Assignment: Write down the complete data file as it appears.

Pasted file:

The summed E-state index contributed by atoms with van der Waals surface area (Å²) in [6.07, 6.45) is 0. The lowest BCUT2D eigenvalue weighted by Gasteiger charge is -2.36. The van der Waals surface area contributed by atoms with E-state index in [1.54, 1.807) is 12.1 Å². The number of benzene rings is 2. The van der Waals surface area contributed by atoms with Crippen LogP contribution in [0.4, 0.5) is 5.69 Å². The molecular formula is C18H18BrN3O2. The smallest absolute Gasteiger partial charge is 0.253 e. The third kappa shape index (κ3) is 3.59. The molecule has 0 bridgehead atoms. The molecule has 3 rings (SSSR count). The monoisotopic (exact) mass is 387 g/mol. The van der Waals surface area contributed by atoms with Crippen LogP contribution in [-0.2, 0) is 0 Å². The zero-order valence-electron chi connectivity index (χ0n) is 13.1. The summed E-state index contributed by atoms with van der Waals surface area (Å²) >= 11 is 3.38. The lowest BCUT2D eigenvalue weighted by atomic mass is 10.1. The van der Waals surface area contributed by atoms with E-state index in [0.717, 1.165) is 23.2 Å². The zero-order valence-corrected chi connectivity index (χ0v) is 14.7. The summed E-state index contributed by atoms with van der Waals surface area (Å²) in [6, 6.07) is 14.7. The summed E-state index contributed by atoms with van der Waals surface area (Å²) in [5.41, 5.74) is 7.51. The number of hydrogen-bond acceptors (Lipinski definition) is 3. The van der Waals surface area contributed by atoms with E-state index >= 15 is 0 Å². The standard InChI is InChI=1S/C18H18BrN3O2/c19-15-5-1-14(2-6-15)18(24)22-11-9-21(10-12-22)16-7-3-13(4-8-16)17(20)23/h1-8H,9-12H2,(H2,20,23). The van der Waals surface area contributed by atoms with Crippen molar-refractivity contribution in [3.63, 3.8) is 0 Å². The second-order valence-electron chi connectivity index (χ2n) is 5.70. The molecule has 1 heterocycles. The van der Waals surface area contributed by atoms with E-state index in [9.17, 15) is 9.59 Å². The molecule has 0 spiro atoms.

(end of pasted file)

The summed E-state index contributed by atoms with van der Waals surface area (Å²) in [6.07, 6.45) is 0. The lowest BCUT2D eigenvalue weighted by Gasteiger charge is -2.36. The van der Waals surface area contributed by atoms with E-state index in [1.54, 1.807) is 12.1 Å². The number of benzene rings is 2. The van der Waals surface area contributed by atoms with Crippen LogP contribution in [0.4, 0.5) is 5.69 Å². The molecular formula is C18H18BrN3O2. The smallest absolute Gasteiger partial charge is 0.253 e. The third kappa shape index (κ3) is 3.59. The molecule has 0 bridgehead atoms. The molecule has 3 rings (SSSR count). The monoisotopic (exact) mass is 387 g/mol. The van der Waals surface area contributed by atoms with Crippen LogP contribution in [-0.2, 0) is 0 Å². The zero-order valence-electron chi connectivity index (χ0n) is 13.1. The summed E-state index contributed by atoms with van der Waals surface area (Å²) >= 11 is 3.38. The lowest BCUT2D eigenvalue weighted by atomic mass is 10.1. The van der Waals surface area contributed by atoms with E-state index in [0.717, 1.165) is 23.2 Å². The zero-order valence-corrected chi connectivity index (χ0v) is 14.7. The summed E-state index contributed by atoms with van der Waals surface area (Å²) in [6, 6.07) is 14.7. The summed E-state index contributed by atoms with van der Waals surface area (Å²) in [5.41, 5.74) is 7.51. The number of hydrogen-bond acceptors (Lipinski definition) is 3. The van der Waals surface area contributed by atoms with E-state index >= 15 is 0 Å². The standard InChI is InChI=1S/C18H18BrN3O2/c19-15-5-1-14(2-6-15)18(24)22-11-9-21(10-12-22)16-7-3-13(4-8-16)17(20)23/h1-8H,9-12H2,(H2,20,23). The van der Waals surface area contributed by atoms with Crippen molar-refractivity contribution in [3.63, 3.8) is 0 Å². The second-order valence-electron chi connectivity index (χ2n) is 5.70. The molecule has 1 heterocycles. The van der Waals surface area contributed by atoms with E-state index in [9.17, 15) is 9.59 Å². The molecule has 0 spiro atoms.